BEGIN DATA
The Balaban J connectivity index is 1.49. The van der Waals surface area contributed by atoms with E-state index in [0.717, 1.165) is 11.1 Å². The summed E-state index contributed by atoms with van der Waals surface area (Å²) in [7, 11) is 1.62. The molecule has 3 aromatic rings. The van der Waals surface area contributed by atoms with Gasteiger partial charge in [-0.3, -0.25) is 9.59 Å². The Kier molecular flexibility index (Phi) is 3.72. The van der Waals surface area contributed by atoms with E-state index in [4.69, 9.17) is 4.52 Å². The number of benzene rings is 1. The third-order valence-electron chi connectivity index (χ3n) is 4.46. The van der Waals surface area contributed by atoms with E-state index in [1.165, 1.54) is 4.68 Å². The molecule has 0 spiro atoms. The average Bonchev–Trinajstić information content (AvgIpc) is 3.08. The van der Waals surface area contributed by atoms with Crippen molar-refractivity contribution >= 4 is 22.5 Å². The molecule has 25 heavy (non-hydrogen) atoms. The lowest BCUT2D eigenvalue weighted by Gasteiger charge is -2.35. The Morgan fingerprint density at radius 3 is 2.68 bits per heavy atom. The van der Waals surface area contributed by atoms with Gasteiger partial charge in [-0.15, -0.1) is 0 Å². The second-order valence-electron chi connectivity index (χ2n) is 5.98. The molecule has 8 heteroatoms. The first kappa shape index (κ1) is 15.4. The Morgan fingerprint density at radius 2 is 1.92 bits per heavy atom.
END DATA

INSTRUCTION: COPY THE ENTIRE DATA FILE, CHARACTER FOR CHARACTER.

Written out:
The Balaban J connectivity index is 1.49. The van der Waals surface area contributed by atoms with E-state index in [0.717, 1.165) is 11.1 Å². The summed E-state index contributed by atoms with van der Waals surface area (Å²) in [7, 11) is 1.62. The molecule has 3 aromatic rings. The van der Waals surface area contributed by atoms with Gasteiger partial charge in [-0.3, -0.25) is 9.59 Å². The Kier molecular flexibility index (Phi) is 3.72. The van der Waals surface area contributed by atoms with E-state index in [4.69, 9.17) is 4.52 Å². The number of benzene rings is 1. The third-order valence-electron chi connectivity index (χ3n) is 4.46. The van der Waals surface area contributed by atoms with E-state index in [1.165, 1.54) is 4.68 Å². The molecule has 0 spiro atoms. The average Bonchev–Trinajstić information content (AvgIpc) is 3.08. The van der Waals surface area contributed by atoms with Crippen molar-refractivity contribution >= 4 is 22.5 Å². The molecule has 25 heavy (non-hydrogen) atoms. The lowest BCUT2D eigenvalue weighted by Gasteiger charge is -2.35. The Morgan fingerprint density at radius 3 is 2.68 bits per heavy atom. The van der Waals surface area contributed by atoms with Gasteiger partial charge in [-0.15, -0.1) is 0 Å². The second-order valence-electron chi connectivity index (χ2n) is 5.98. The molecule has 8 heteroatoms. The first kappa shape index (κ1) is 15.4. The Morgan fingerprint density at radius 2 is 1.92 bits per heavy atom.